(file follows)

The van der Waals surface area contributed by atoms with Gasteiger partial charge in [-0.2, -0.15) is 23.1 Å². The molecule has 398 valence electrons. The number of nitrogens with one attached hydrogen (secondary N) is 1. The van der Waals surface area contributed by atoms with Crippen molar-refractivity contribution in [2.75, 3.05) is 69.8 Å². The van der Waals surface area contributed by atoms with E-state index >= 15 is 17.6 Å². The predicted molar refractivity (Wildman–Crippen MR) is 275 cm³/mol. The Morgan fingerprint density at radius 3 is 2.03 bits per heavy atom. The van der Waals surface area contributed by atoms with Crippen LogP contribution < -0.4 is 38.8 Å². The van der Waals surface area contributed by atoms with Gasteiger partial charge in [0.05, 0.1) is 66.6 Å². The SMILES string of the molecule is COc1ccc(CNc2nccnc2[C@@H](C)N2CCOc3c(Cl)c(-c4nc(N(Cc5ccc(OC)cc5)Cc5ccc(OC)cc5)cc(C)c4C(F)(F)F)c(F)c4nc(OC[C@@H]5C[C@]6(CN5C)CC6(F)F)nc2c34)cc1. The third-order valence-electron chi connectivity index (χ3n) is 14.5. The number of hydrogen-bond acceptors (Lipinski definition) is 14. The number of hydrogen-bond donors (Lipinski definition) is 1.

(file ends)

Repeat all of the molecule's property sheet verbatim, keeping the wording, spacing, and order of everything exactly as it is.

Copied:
The van der Waals surface area contributed by atoms with Gasteiger partial charge in [-0.2, -0.15) is 23.1 Å². The molecule has 398 valence electrons. The number of nitrogens with one attached hydrogen (secondary N) is 1. The van der Waals surface area contributed by atoms with Crippen molar-refractivity contribution in [2.75, 3.05) is 69.8 Å². The van der Waals surface area contributed by atoms with E-state index >= 15 is 17.6 Å². The predicted molar refractivity (Wildman–Crippen MR) is 275 cm³/mol. The Morgan fingerprint density at radius 3 is 2.03 bits per heavy atom. The van der Waals surface area contributed by atoms with Crippen LogP contribution < -0.4 is 38.8 Å². The van der Waals surface area contributed by atoms with Gasteiger partial charge in [0.05, 0.1) is 66.6 Å². The SMILES string of the molecule is COc1ccc(CNc2nccnc2[C@@H](C)N2CCOc3c(Cl)c(-c4nc(N(Cc5ccc(OC)cc5)Cc5ccc(OC)cc5)cc(C)c4C(F)(F)F)c(F)c4nc(OC[C@@H]5C[C@]6(CN5C)CC6(F)F)nc2c34)cc1. The third-order valence-electron chi connectivity index (χ3n) is 14.5. The number of hydrogen-bond acceptors (Lipinski definition) is 14. The number of hydrogen-bond donors (Lipinski definition) is 1.